Anthropomorphism as a pejorative is grounded in Aristotle – that animals cannot reason – and achieves its apotheosis in Descartes who tells us animals are merely organic machines, incapable of emotion or feeling and therefore we are free to do with them and to them as we will.
Animals do not do this.
Thirty years of fieldwork have demonstrated above all else, wild animals in their natural habitat do not treat humans as Other. They behave as if we can and should understand them. They expect the cues and indications that read loud and clear among themselves to be equally transparent to human beings.
Which is to say they presume similarity not difference and they do so consistently across species, even when they have not shared a common genetic ancestor with Homo sapiens for more than half a billion years.
Paper wasps to elephants, animals find our faces. They look us in the eye. Because they perceive Likeness. We are the ones precluded by our historical biases from noticing, much less asking ourselves to what extent the animals are right.
Thus we are denied a window into what wild animals think, what they feel, the limits of their tolerance and the things that provoke them to anger, their curiosity and that to which they are indifferent.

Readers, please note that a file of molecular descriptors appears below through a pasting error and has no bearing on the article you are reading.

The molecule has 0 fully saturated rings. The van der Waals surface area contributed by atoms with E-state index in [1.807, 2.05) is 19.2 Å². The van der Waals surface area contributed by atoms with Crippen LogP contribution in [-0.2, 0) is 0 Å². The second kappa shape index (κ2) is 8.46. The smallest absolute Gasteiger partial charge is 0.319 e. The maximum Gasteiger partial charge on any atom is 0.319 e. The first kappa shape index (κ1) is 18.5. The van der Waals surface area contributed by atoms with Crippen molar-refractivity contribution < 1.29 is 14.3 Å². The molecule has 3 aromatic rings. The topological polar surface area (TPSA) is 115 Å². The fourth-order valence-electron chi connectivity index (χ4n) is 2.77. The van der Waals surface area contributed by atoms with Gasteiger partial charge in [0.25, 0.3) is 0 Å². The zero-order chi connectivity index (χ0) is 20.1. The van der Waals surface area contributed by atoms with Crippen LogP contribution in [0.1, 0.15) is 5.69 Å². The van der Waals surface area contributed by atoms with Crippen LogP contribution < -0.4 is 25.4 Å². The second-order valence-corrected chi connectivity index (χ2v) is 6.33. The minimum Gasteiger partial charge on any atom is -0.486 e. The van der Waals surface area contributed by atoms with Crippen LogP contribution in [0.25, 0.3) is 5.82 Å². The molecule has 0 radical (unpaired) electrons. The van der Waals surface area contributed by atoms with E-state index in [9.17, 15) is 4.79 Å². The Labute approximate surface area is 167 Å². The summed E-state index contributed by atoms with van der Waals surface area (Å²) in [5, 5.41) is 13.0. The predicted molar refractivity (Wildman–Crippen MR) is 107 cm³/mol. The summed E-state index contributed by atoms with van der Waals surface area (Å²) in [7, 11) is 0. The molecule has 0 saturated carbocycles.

Ergo sum: “We Are Alone.” Leading inexorably to the false and dangerous impression that we can “Go It Alone.” That all life that is not “us” is inferior, dispensable, there only for our pleasure, benefit and profit and deservedly under our control.
The current geological age is after all called the Anthropocene. We continue in our headlong rush towards the demise of our civilization, our kind, and quite possibly life on earth, as if the age that followed the extinction of the dinosaurs should have been dubbed the Asteroidocene.
Mark Seth Lender is the Explorer in Residence at Living on Earth, which is nationally broadcast on Public Radio to a weekly audience of 1,600,000 listeners. The segments he creates are based on his fieldwork with wild animals spanning three decades and seven continents.
You can find out more about his work, including Salt Marsh Diary, A Year on the Connecticut Shore, Cardinal Points, True Stories of Life on Earth and his first book of photography, The Decisive Sequence (due this spring) here.